Review: Ikaruga for Nintendo Switch

Since it released last year, the Nintendo Switch has become home to some amazing shoot ’em ups (shmups). Many retro games have made their way to the platform thanks to the NEO GEO Classics through HAMSTER and the ZERODIV ports. Even some modern games like Sine Mora and Danmaku Unlimited 3 have found a nice home on the platform. Nicalis now brings a true classic to the platform in the form of Ikaruga from Treasure and this is a fantastic version of the classic that has been played by far too few people.

Ikaruga originally released in arcades in Japan before seeing a release on Dreamcast and then GameCube over 15 years ago. It did get a release on both Xbox 360 and Windows later on but hasn’t seen a release on a Nintendo system since the GameCube and completely skipped the PlayStation platforms. Now, the legendary shmup is back on the best platform for the genre (I’ll get into this in a bit). While some shmups do a good job at adding some form of a narrative, it is never the focus. The story here is pretty straightforward. You’re tasked with saving humanity as you pilot a ship with unlimited ammo and a very interesting skill as you try and take down hordes of alien ships and enemies in pure bullet hell mayhem.

Unlike most games in the genre that have you just try and avoid the various enemy bullet patterns while trying to take down the enemy hordes, Ikaruga has a polar shifting mechanism. Your ship colour and the enemy ship colours in addition to bullet colours are very important. You can switch polarity from black to white and the opposite colour bullets do much more damage to enemies. If an enemy fires white bullets, if your ship is currently in that polarity, you absorb the bullets. The opposite polarity is an instant kill for you. This mechanism of shifting while avoiding enemy bullets of the opposite colour and trying to take down various ships and enemies is a fantastic and addictive experience. It isn’t an easy one either but you can begin here by playing on the lower difficulties to get the hang of things. The difficulties change how enemies behave and drastically affect things so I’d recommend starting low and moving up slowly to get the most out of this classic if you’ve never played it before.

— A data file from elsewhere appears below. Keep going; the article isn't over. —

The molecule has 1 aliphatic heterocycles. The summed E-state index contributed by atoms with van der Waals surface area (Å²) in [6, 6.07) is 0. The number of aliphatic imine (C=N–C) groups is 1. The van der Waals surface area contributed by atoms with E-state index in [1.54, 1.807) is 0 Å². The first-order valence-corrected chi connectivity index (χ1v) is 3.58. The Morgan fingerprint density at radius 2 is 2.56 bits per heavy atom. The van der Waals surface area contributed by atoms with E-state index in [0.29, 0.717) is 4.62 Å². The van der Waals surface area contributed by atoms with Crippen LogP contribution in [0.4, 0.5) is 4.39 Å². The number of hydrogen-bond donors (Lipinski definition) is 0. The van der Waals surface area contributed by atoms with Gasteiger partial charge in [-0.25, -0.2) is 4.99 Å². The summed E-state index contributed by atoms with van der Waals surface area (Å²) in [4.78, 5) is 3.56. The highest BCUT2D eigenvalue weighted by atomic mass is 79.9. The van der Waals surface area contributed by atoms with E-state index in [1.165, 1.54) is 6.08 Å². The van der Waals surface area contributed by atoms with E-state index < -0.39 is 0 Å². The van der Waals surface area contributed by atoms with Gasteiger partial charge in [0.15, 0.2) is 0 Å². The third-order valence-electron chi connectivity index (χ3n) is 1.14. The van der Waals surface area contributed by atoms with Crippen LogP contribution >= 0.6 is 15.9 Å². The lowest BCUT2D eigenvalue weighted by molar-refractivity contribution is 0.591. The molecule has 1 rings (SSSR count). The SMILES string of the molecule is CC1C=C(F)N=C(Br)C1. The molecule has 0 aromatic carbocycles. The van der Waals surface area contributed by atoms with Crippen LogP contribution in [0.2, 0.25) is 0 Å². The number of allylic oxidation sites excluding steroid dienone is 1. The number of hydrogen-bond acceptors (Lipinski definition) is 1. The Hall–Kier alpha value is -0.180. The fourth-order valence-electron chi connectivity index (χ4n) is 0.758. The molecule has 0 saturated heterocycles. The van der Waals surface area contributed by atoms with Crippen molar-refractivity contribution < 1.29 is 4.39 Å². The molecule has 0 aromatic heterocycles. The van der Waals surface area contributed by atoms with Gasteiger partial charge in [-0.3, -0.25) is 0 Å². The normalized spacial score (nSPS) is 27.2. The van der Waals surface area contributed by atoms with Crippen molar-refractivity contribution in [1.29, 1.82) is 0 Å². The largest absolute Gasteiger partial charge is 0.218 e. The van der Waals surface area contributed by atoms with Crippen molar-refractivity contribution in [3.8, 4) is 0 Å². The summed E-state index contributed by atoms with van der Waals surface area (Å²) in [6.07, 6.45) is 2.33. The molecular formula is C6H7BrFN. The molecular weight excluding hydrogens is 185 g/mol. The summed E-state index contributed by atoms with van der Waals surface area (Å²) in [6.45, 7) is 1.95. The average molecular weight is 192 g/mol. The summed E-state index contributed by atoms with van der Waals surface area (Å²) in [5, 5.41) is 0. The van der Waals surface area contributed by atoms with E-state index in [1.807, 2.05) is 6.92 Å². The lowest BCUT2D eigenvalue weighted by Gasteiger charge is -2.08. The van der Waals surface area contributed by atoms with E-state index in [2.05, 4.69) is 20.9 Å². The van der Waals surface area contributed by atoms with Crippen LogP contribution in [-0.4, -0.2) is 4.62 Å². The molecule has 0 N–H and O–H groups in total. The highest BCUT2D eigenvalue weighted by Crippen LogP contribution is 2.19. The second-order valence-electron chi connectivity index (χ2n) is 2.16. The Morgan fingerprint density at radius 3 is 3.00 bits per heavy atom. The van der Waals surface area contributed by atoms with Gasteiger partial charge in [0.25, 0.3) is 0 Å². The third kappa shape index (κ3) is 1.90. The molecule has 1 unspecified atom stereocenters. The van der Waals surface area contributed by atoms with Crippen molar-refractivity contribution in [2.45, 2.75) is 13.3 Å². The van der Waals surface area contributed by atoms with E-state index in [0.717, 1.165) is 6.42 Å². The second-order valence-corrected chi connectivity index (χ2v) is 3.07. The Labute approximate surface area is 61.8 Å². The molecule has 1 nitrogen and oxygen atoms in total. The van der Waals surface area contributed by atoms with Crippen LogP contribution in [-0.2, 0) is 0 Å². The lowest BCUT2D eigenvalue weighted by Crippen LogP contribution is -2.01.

As with most games in the genre, the arcade first release makes for a portrait aspect ratio game. If you play on the Switch docked or handheld with the Joy-Cons attached, the actual gameplay is in a vertical rectangle in the middle of the screen. One of the best parts of the Switch release is the ability to play with the screen in TATE mode making for a fantastic handheld game. You can even do this docked if your display can be rotated physically. This really is the best way to experience IKARUGA. Given the release timing for the original game, Ikaruga looks fantastic. The designs are super and there’s a nice gallery to peruse through if you so desire. The Switch port itself runs brilliantly as well even with 2 players together playing with a single Joy-Con each.

The only visual flaw is the fact that the text is a bit too small in certain situations and in the main menu. Another nice aspect of the Switch port is the addition of HD Rumble which is a nice touch in a game like this. On the music side of things, the synth soundtrack is a great complement to the visuals and playing this on portable mode with split Joy-Cons in TATE mode is the definitive Ikaruga experience.

Overall, Ikaruga is an accessible and beautiful experience and one that newcomers and veterans to the genre will enjoy. The Switch version is my favourite version of the game. The only thing I’d like to see going forward from this release is a physical release since Nicalis does some really great ones for games on Switch.

  • A true classic that fits perfectly on Switch
  • Tons of replay value
  • Great use of HD Rumble
  • Some text is a bit too small
9

Ikaruga was already a great game and it feels right at home on the growing best platform for shoot em ups.

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Game Info

Available On
Switch
Developer
Treasure
Genre
Shoot em up
Release Date
May 29, 2018